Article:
Feature image via Funcheap
On Thursday, June 19th, FIFA announced that it was opening a case against Mexico to investigate the “improper conduct of spectators” a week earlier on June 13th, and on June 17th. The disciplinary proceedings began after allegations that Mexican spectators had used homophobic slurs during Mexico’s World Cup match against Cameroon and then later during the second match against Brazil. The organization also sought to punish Brazil for its fans’ use of homophobic slurs in retaliation against Mexican fans. However, only five days after FIFA announced the investigation, the organization has decided to drop all charges.
FIFA’s disciplinary panel explained that the chant issued by Mexican spectators “is not considered insulting in this specific context” and thus the investigation can be dropped. Indeed, there is a lot of disagreement about linguistic and cultural connotations of the word “puto,” which some Mexican soccer fans yell when an opposing team’s goalkeeper takes a kick. Hector Gonzalez Inarritu, chief operating officer of the Mexican national team, defended the chant as a cultural tradition, clarifying, “It is not aggression — it is something that we’ve had for a long time in the Mexican League and in international matches.” Others, like Piara Powar, a member of FARE (Football Against Racism in Europe) and the Committee Against Racism, condemned the homophobic gesture claiming that “FIFA has strong regulations in this regard. Zero tolerance is what is required here.”
When FIFA initially committed to taking action against Mexico and Brazil, officials asserted in a statement that “FIFA takes a firm, zero-tolerance stand against any form of discrimination or racism.” Furthermore, Brazilian President Dilma Rousseff and FIFA President Sepp Blatter publicly announced their intentions to use the World Cup as a “platform to fight racism and discrimination.” Contrary to what President Rousseff and Blatter may daydream about, the World Cup has been a site of discrimination for a while.
On a smaller scale, there have been a series of neo-Nazi gestures at World Cup matches. Although Mexico and Brazil have taken a lot of heat for homophobic chants, FIFA officials spoke out against Russian and Croatian fans who displayed neo-Nazi banners during their matches against South Korea and Brazil, respectively. Also, at the Ghana-Germany game on June 21st, a Nazi sympathizer rushed the field, removing his shirt to reveal a Nazi message scrawled in black against his chest. Other spectators donned blackface for the game. Article 3 of FIFA’s Statutes implies that legal action will be taken against discriminatory groups or individuals. The article defines forms of discrimination as:
“on account of race, skin color, ethnic, national or social origin, gender, language, religion, political opinion or any other opinion, wealth, birth or any other status, sexual orientation or any other reason.”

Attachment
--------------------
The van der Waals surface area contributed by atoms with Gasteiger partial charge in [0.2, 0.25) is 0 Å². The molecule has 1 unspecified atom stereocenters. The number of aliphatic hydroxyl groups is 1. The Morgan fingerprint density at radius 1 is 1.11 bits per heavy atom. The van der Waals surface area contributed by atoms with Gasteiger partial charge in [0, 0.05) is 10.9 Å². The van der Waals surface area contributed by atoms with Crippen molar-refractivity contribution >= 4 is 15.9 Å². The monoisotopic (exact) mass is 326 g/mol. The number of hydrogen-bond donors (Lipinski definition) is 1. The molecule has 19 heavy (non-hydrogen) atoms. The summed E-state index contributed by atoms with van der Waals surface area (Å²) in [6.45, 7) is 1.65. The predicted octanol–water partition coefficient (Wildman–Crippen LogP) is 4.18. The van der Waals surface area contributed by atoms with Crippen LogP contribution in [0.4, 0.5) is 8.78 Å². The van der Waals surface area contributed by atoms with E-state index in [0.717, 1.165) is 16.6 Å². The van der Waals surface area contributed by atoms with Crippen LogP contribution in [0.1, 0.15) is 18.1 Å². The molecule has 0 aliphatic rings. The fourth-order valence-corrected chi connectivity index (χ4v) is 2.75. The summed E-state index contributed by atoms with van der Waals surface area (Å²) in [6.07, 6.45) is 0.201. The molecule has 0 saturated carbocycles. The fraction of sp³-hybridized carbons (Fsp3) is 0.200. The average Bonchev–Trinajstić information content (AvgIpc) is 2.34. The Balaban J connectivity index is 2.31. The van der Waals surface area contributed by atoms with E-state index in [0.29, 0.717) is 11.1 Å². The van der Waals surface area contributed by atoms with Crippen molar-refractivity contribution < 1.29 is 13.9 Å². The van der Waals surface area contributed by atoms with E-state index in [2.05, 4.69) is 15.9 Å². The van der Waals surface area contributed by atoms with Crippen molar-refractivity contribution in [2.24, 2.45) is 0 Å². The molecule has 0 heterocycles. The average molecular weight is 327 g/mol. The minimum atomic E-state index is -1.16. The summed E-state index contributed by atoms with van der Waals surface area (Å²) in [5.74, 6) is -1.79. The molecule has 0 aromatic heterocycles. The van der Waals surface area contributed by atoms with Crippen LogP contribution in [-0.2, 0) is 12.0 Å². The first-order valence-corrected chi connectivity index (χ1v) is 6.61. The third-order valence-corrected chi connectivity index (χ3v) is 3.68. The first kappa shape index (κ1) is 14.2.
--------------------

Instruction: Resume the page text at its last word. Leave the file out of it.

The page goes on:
Nevertheless, FIFA has not made clear what actions — if any — it will take against Russia and Croatia.
While FIFA cannot be blamed for individual groups that bring their hatred across borders, the World Cup in and of itself is a symbol of discrimination. Brazilian protestors have brought attention to the government corruption, police brutality that has resulted in the loss of civilian lives, and the gentrification that has led to the displacement of poor and Black Brazilians, all in the name of promoting the World Cup. Brazil is not an isolated example of the discrimination and societal violences that take place to make the World Cup possible; because of the 2010 World Cup in South Africa, legislation like the “KwaZulu-Natal Elimination and Prevention of the Re-emergence of Slums Act” arose as a measure to “clean up” the KwaZulu-Natal province in time for the soccer tournament, but actually surfaced as a tactic that further marginalized imojondolo, or “shackdweller” communities and invoked apartheid policies.
National governments enter into an agreement with FIFA to make accommodations for the capitalist spectacle of the World Cup by any means necessary. FIFA endorses a false “zero tolerance” for discrimination, though the money that funds the organization is often tied to the marginalization of already-oppressed groups. Furthermore, its show of international, friendly competition is a masquerade that hides the prevalent power dynamics that govern how citizens of various nations relate to each other on a global level. Especially with respect to non-Western host countries, the World Cup turns these nations into tourist traps and business ventures where the only way the Western world is encouraged to relate to these countries is through a process of exotification and commodification.
The World Cup fans who have chosen to support their nations through homophobic and/or racist chants need to do better, and FIFA should be encouraged to continue its public condemnations of the oppressive behaviors demonstrated by the spectators. However, FIFA’s commitment to anti-discrimination work is a shallow pledge that only exists insomuch as FIFA can act as the judge to outside groups and individuals that threaten the image of the tournament. Where are FIFA’s anti-discrimination statutes when the governments who host the World Cup oppress the poor, and the Black and Brown people? FIFA’s so-called platform to fight discrimination and racism is rather short and shaky.